AFM is a much less well known gathering for filmmakers than conferences like NAB, IBC, and CineGear. Companies like Red and Black Magic don't exhibit at AFM, which means that most filmmakers don't attend; there aren't any new toys to play with, no new software to demo. But for networking or selling your film, it's a great event to attend.
So, what is it?
The core of the conference is in the beautiful Loews Santa Monica hotel, just minutes from the world-famous Santa Monica beach. The hotel's vast atrium is lined with exhibitors and the conference rooms around the atrium are also full of exhibitors. The exhibitors however aren't looking to sell new toys, most of them are looking to entice filmmakers into shooting their films there. Their booths are lined with photographs showcasing their variety of film making locations, both natural and artificial, and their representatives are happy to discuss incentives, co-production opportunities, and resources.
The suites throughout the hotel are occupied by filmmakers, production companies, and distributors, including larger ones like Magnolia and A24 along with smaller startup distributors like UrbanFlix and Quibbe. In the AMC Santa Monica and the ArcLight there is an extensive lineup of film screenings open to all AFM attendees. These are great if you're looking to buy distribution rights, take a break from the conference, or network with other filmmakers. Fortunately, there's also a selection of films available on the AFM On Demand web site, but quite a few films that were screened in one of the theaters weren't available on demand.
There are a few events for networking as well; every attendee gets a pass for the Carousel Cocktails event, which takes place at the carousel on the Santa Monica Pier. Drinks, finger food, and desserts are complimentary. Free food and drink naturally draw quite a crowd, so there are pleny of folks to socialize with there.
There is also a full schedule of workshops, some of which are included with the basic Industry badge and take place in the Loews, and some held off-site that are included with the Industry+ badge, or available a la carte one workshop at a time.
Should you attend?
That's a tough question now. Just a few years ago, the answer would have been a resounding “Yes!” but with the proliferation of streaming providers, the entire film industry is going through a big change. While Hollywood continues to be a a major hub for film production, it's getting a lot easier to to get in touch with the same people online. Quite a few producers who attended last year chose not to attend this year because of this; they felt that they didn't need to be there in person to get what they needed.
While a personal meeting still carries weight, it's no the only option any longer. One attendee that I met who was staying at a neighboring AirBnB said that he came to Santa Monica to meet some producers, but didn't register; he took advantage of the fact that the people that he needed to meet were going to be in Santa Monica and arranged meetings with them near the Loews rather than in it.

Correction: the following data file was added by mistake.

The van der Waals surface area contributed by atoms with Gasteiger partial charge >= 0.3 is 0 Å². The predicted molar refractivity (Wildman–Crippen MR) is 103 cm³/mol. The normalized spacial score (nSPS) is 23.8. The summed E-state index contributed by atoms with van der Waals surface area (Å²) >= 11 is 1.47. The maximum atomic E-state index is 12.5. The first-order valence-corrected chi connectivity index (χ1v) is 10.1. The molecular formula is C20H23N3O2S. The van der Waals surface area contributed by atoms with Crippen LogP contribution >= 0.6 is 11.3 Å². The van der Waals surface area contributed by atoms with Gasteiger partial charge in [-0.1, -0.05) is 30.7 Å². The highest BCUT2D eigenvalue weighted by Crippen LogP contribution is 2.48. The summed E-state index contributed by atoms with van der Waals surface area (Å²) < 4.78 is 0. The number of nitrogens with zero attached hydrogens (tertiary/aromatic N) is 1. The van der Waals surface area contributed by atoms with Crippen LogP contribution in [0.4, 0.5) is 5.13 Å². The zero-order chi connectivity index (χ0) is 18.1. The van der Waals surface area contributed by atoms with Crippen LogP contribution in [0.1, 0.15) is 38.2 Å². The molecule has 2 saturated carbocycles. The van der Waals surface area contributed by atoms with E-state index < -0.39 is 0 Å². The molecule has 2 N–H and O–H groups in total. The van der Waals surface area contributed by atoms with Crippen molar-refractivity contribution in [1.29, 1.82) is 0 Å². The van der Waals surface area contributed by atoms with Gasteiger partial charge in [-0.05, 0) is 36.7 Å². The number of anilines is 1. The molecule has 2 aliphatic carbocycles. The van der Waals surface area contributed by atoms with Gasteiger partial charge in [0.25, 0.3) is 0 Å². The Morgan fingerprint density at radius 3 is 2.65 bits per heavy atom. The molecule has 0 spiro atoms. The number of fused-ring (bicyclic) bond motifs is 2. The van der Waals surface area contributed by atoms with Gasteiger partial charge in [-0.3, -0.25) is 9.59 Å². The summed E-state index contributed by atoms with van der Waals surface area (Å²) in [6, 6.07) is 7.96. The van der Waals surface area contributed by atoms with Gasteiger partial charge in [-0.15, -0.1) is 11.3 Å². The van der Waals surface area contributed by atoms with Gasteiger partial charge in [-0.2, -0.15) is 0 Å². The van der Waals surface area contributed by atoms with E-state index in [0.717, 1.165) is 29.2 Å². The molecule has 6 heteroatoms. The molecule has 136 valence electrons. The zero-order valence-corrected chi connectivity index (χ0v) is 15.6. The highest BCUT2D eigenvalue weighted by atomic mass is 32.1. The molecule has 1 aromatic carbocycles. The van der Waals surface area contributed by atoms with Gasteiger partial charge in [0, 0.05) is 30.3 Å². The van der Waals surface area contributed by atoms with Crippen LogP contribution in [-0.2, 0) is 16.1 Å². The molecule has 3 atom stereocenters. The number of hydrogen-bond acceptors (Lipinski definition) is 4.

Another option is to search the list of attendees. Looking for a producer? Search the attendees list and contact the ones that might be a match for your project online. A phone or video call can accomplish the same thing that a visit to AFM could. While less personal than a real meeting, it's also true that there are quite a few people at AFM, so it's easier to get lost in the crowd and forgotten after the conference – especially if you don't follow up.
Film Markets are a great place to make connections. One producer/director that I have been working with for some time found a distributor for his film there, and also made friends with a VFX producer for a company that does VFX for series such as Supergirl. Through her he's gotten in touch with some investors who are interested in some of his future projects.
If you have a completed film, then it's quite possible to return from AFM with a deal. If you're looking for a producer, you'll most likely need to take time to build a relationship with several producers and production companies in order to get your film funded.
Also look at the presentation schedule; there might well be some organizations presenting that are well worth researching and contacting, such as the North Star Film Alliance and Roskino.
Many countries are aggressively seeking to encourage filmmakers to bring their films to them for production, with a combination of services, resources, co-production opportunities, and naturally incentives. If you're planning to make a film, it's worth a look; for films under $250,000 the rebate might not be enough to offset the travel expenses, but as the budget gets into the millions, the tax rebates alone could amount to a huge savings, on top of savings from exchange rates, lower cost of living, and the like.
AFM is a great conference to attend if you're looking to get a film into production and need funding, locations, or production assistance, but attending in person doesn't carry the same weight any more. This year's show will be held on the 4th-11th November.